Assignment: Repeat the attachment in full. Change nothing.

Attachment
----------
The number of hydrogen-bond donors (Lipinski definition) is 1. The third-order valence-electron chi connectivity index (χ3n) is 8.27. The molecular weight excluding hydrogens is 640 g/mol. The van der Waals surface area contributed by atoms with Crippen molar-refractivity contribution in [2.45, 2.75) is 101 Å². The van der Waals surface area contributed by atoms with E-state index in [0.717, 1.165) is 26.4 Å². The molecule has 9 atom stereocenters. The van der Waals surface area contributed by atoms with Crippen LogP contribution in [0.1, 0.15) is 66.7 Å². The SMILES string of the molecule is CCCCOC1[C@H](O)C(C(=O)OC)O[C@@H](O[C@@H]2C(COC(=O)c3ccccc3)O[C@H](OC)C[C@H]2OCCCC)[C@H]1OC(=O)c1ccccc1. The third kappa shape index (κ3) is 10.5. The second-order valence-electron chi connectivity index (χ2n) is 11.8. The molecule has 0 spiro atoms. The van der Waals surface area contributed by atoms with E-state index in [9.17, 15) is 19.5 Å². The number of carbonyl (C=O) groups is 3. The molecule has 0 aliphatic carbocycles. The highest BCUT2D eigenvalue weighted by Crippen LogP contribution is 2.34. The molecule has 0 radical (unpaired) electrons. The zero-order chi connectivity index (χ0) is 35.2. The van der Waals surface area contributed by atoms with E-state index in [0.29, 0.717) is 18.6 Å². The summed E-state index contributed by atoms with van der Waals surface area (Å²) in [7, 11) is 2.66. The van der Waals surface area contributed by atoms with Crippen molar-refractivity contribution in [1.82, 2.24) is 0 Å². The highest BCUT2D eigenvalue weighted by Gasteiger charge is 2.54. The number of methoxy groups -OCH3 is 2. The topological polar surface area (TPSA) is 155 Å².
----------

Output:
The number of hydrogen-bond donors (Lipinski definition) is 1. The third-order valence-electron chi connectivity index (χ3n) is 8.27. The molecular weight excluding hydrogens is 640 g/mol. The van der Waals surface area contributed by atoms with Crippen molar-refractivity contribution in [2.45, 2.75) is 101 Å². The van der Waals surface area contributed by atoms with E-state index in [0.717, 1.165) is 26.4 Å². The molecule has 9 atom stereocenters. The van der Waals surface area contributed by atoms with Crippen LogP contribution in [0.1, 0.15) is 66.7 Å². The SMILES string of the molecule is CCCCOC1[C@H](O)C(C(=O)OC)O[C@@H](O[C@@H]2C(COC(=O)c3ccccc3)O[C@H](OC)C[C@H]2OCCCC)[C@H]1OC(=O)c1ccccc1. The third kappa shape index (κ3) is 10.5. The second-order valence-electron chi connectivity index (χ2n) is 11.8. The molecule has 0 spiro atoms. The van der Waals surface area contributed by atoms with E-state index in [9.17, 15) is 19.5 Å². The number of carbonyl (C=O) groups is 3. The molecule has 0 aliphatic carbocycles. The highest BCUT2D eigenvalue weighted by Crippen LogP contribution is 2.34. The molecule has 0 radical (unpaired) electrons. The zero-order chi connectivity index (χ0) is 35.2. The van der Waals surface area contributed by atoms with E-state index in [0.29, 0.717) is 18.6 Å². The summed E-state index contributed by atoms with van der Waals surface area (Å²) in [7, 11) is 2.66. The van der Waals surface area contributed by atoms with Crippen molar-refractivity contribution in [1.82, 2.24) is 0 Å². The highest BCUT2D eigenvalue weighted by Gasteiger charge is 2.54. The number of methoxy groups -OCH3 is 2. The topological polar surface area (TPSA) is 155 Å².